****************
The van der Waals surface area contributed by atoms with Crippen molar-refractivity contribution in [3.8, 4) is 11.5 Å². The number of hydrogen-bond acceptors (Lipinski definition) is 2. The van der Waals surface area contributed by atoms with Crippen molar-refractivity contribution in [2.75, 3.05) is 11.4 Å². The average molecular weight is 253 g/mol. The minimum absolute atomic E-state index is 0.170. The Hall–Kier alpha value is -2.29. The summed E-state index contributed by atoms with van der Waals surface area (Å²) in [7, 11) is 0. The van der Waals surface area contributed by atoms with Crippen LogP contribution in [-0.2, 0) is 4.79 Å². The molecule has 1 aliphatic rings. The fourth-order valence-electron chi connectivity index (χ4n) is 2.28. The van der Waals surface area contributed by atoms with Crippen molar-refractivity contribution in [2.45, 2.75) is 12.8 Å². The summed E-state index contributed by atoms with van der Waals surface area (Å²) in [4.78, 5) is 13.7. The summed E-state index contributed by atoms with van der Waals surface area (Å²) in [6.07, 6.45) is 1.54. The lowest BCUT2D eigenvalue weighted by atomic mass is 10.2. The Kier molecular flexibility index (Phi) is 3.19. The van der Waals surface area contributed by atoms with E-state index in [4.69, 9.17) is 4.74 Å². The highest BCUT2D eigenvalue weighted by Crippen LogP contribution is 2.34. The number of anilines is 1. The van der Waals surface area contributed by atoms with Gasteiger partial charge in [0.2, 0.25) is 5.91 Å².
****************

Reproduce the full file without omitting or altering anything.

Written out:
The van der Waals surface area contributed by atoms with Crippen molar-refractivity contribution in [3.8, 4) is 11.5 Å². The number of hydrogen-bond acceptors (Lipinski definition) is 2. The van der Waals surface area contributed by atoms with Crippen molar-refractivity contribution in [2.75, 3.05) is 11.4 Å². The average molecular weight is 253 g/mol. The minimum absolute atomic E-state index is 0.170. The Hall–Kier alpha value is -2.29. The summed E-state index contributed by atoms with van der Waals surface area (Å²) in [7, 11) is 0. The van der Waals surface area contributed by atoms with Crippen LogP contribution in [-0.2, 0) is 4.79 Å². The molecule has 1 aliphatic rings. The fourth-order valence-electron chi connectivity index (χ4n) is 2.28. The van der Waals surface area contributed by atoms with Crippen molar-refractivity contribution in [2.45, 2.75) is 12.8 Å². The summed E-state index contributed by atoms with van der Waals surface area (Å²) in [4.78, 5) is 13.7. The summed E-state index contributed by atoms with van der Waals surface area (Å²) in [6.07, 6.45) is 1.54. The lowest BCUT2D eigenvalue weighted by atomic mass is 10.2. The Kier molecular flexibility index (Phi) is 3.19. The van der Waals surface area contributed by atoms with E-state index in [4.69, 9.17) is 4.74 Å². The highest BCUT2D eigenvalue weighted by Crippen LogP contribution is 2.34. The number of anilines is 1. The van der Waals surface area contributed by atoms with Gasteiger partial charge in [0.2, 0.25) is 5.91 Å².